More than just get in the way, Apple’s nontraditional structure and frequent reorganizations sometimes mean serious financial blunders. Take, for instance, one of Apple’s biggest goofs—the Macintosh Portable. At one crucial point during the Portable’s design, the marketing department was too busy reorganizing to offer feedback. One of the engineers forgot to add a door to access the battery, no one caught the mistake until late in the process, and the Portable was set back nine months.

 

 

 

 

Shaking Down

For the most part the setup under Spindler makes sense. Apple has reduced redundancy in some operations and has moved projects to the areas where they fit best. “The reorg is good because previously the AppleTalk drivers and server software were all part of the networking group,” says Dave Feldman, a software engineer on the System 7 team. “Now the server software is part of the system group where it belongs.”

 

But the Enterprise Systems group, which is important for Apple’s success in large businesses, still lacks a leader and a clear plan for products. Apple’s communications products have a reputation for being weak, not working properly, and being consistently late to market. Many people fault Gursharan Sidhu, the head of the networking and communications group, which was disbanded and folded into the Enterprise Systems group during the recent reorganization. “The people who work for Sidhu think he’s incredibly good, incredibly bright. They think he’s right for the job,” says Hazel Holby, a former employee who worked at Apple for nine years. “But it’s hard to get products out through him. It’s the not-invented-here syndrome.”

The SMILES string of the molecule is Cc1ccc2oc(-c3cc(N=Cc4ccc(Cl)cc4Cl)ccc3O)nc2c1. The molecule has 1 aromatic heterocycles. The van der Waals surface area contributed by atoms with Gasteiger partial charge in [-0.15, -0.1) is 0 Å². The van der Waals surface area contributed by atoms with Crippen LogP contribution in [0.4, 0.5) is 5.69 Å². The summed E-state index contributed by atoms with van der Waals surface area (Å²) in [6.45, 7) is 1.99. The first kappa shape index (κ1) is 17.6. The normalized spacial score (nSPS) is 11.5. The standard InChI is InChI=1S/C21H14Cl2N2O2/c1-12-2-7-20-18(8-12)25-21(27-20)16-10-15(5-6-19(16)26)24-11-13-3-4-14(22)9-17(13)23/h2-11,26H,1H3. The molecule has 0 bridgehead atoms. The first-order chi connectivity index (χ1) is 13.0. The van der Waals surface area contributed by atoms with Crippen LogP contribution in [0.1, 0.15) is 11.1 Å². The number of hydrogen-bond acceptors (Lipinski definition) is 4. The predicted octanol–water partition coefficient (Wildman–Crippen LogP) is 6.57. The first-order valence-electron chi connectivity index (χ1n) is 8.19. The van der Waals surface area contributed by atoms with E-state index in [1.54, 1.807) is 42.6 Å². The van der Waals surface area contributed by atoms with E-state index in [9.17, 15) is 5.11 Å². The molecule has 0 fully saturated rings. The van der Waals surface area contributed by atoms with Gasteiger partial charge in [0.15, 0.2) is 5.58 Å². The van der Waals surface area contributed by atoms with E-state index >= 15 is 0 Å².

Many of the engineering groups are also in disarray. Working teams have been split up, managers are scrambling to line up the best people for new teams, and some jobs are in jeopardy. With Apple’s heavy product introduction plans for late 1991, engineering can’t afford to lose much working time to this sort of turmoil.